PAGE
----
Actress/singer Sandy Bainum, a blonde herself (see above photo), paid tribute to a large roster of other golden haired singer/actresses in her cabaret show Ever Blondeward which she performed at Sterling’s Upstairs at the Federal on Sunday, November 10. Starting with Miss Peggy Lee and ending with Mitzi Gaynor, she also managed to work in Ginger Rogers, Delores Grey, Alice Faye, Angela Lansbury and many more. Under the direction of cabaret legend Andrea Marcovicci, and with great musical accompaniment from her three piece band led by music director/pianist Lanny Meyers and including bassist Nate Light and guitarist Grant Geissman, Bainum presented some factoids on all her ladies as well as performing some of their well-known hits as well as some surprises.
She had the audience eating out of her well-manicured hand from the start, especially when she encouraged them to join her in the chorus of Doris Day’s immortal “Que Sera Sera”. She coaxed a young man to join her through some frenzied dance moves while she jived to “My Boy Flat Top”, a chart topper by Dorothy Collins in 1955 (and I thought she only sang Sondheim). Bainum got swept off her feet by an overly rambunctious guy while doodling along in the audience to June Allyson’s “The Doodle Song.” Who among you knew Judy Holliday is featured on the LP Music for a Bachelor’s Den Sex Kittens in Hi-Fi? Bainum had the album and sang the sexy “Occasional Man”. She also sensually purred her way through Irving Berlin’s “Lazy” though the management did not provide her with a divan to lounge upon a la Marilyn Monroe in the film There’s No Business Like Show Business. Even though Bainum started “I’m Hip” in Blossom Dearie’s little girl voice, she is not a female impersonator. She sang the songs in her fashion, giving us a glimpse at how the original blondes performed them.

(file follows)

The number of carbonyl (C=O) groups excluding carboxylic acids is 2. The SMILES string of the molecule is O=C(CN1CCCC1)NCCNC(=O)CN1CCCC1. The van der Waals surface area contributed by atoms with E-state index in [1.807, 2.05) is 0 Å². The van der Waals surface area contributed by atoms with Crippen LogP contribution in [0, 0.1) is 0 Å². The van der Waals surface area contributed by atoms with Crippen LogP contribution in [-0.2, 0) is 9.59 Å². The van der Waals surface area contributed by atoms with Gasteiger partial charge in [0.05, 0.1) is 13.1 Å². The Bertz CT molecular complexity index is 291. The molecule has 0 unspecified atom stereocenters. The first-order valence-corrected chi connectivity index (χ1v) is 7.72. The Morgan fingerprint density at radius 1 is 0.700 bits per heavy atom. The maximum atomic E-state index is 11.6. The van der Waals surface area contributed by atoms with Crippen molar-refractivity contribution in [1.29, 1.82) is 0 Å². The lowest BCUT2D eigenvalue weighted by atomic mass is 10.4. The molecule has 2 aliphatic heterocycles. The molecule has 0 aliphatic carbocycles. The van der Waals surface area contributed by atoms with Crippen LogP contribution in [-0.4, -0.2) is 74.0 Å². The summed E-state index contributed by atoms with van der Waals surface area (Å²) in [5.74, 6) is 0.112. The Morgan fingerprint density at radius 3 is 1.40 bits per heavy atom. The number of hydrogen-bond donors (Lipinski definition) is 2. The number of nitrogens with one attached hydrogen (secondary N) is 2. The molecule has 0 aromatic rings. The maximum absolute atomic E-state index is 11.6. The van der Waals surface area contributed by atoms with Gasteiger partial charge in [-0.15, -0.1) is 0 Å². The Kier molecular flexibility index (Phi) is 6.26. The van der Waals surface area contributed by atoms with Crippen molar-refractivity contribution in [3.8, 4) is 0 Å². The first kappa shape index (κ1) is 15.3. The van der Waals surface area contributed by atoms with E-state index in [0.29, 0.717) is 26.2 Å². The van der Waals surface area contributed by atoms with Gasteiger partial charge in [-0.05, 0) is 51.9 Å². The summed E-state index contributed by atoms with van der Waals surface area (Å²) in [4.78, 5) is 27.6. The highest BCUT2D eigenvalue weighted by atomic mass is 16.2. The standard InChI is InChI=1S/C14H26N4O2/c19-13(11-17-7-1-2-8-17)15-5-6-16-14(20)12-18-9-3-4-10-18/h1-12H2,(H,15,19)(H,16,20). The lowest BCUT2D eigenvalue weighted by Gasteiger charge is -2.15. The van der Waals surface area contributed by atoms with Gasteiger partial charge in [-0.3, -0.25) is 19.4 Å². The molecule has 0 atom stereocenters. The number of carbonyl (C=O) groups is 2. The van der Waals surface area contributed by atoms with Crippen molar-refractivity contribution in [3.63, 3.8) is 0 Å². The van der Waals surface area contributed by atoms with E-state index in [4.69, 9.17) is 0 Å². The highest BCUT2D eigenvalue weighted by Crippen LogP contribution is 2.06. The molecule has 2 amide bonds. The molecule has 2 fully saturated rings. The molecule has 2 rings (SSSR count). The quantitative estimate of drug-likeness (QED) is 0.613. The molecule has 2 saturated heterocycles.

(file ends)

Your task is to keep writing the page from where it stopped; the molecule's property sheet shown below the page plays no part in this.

It wasn’t all sensuality and comic shenanigans. Bainum came across even better with stellar renditions of some classic ballads like ‘If He Walked Into My Life” from Mame or Rosemary Clooney’s stylish “Hey There”. She really hit her stride and her high notes with tributes to Shirley Jones (”Being in Love”) and Barbara Cook (“Vanilla Ice Cream”). She ended the show with the plaintive/wistful “Both Sides Now” by Joni Mitchell but left her audience in a hopeful mood with her encore of “Cock-eyed Optimist”. Blondes and others really had reason to rejoice with Bainum’s homage to the blondes that came before her and inspired her.